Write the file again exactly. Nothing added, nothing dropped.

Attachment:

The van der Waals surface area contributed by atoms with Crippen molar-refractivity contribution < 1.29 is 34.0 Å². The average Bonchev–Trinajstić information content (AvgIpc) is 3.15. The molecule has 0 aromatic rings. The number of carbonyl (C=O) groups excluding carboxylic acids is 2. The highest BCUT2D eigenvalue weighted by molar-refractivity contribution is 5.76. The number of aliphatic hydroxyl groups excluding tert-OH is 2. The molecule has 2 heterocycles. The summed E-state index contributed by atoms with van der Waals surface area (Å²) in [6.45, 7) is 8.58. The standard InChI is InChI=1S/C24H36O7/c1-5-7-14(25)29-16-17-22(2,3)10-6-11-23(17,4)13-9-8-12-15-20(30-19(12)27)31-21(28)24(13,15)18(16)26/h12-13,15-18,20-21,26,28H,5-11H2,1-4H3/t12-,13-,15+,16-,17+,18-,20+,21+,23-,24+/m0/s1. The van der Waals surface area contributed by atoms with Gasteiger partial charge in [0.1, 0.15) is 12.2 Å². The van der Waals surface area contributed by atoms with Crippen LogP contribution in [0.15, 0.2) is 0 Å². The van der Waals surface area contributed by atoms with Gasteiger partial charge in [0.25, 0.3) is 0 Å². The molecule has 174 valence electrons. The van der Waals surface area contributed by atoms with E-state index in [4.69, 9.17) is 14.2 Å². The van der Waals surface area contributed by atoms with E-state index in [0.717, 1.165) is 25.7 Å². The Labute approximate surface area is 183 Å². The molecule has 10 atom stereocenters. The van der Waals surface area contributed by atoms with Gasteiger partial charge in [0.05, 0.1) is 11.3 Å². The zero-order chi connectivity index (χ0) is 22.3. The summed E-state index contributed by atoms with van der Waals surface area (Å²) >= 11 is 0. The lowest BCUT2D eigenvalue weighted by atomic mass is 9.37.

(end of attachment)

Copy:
The van der Waals surface area contributed by atoms with Crippen molar-refractivity contribution < 1.29 is 34.0 Å². The average Bonchev–Trinajstić information content (AvgIpc) is 3.15. The molecule has 0 aromatic rings. The number of carbonyl (C=O) groups excluding carboxylic acids is 2. The highest BCUT2D eigenvalue weighted by molar-refractivity contribution is 5.76. The number of aliphatic hydroxyl groups excluding tert-OH is 2. The molecule has 2 heterocycles. The summed E-state index contributed by atoms with van der Waals surface area (Å²) in [6.45, 7) is 8.58. The standard InChI is InChI=1S/C24H36O7/c1-5-7-14(25)29-16-17-22(2,3)10-6-11-23(17,4)13-9-8-12-15-20(30-19(12)27)31-21(28)24(13,15)18(16)26/h12-13,15-18,20-21,26,28H,5-11H2,1-4H3/t12-,13-,15+,16-,17+,18-,20+,21+,23-,24+/m0/s1. The van der Waals surface area contributed by atoms with Gasteiger partial charge in [0.1, 0.15) is 12.2 Å². The van der Waals surface area contributed by atoms with Crippen LogP contribution in [0.15, 0.2) is 0 Å². The van der Waals surface area contributed by atoms with Gasteiger partial charge in [0.25, 0.3) is 0 Å². The molecule has 174 valence electrons. The van der Waals surface area contributed by atoms with E-state index in [4.69, 9.17) is 14.2 Å². The van der Waals surface area contributed by atoms with E-state index in [0.717, 1.165) is 25.7 Å². The Labute approximate surface area is 183 Å². The molecule has 10 atom stereocenters. The van der Waals surface area contributed by atoms with Gasteiger partial charge in [0.05, 0.1) is 11.3 Å². The zero-order chi connectivity index (χ0) is 22.3. The summed E-state index contributed by atoms with van der Waals surface area (Å²) >= 11 is 0. The lowest BCUT2D eigenvalue weighted by atomic mass is 9.37.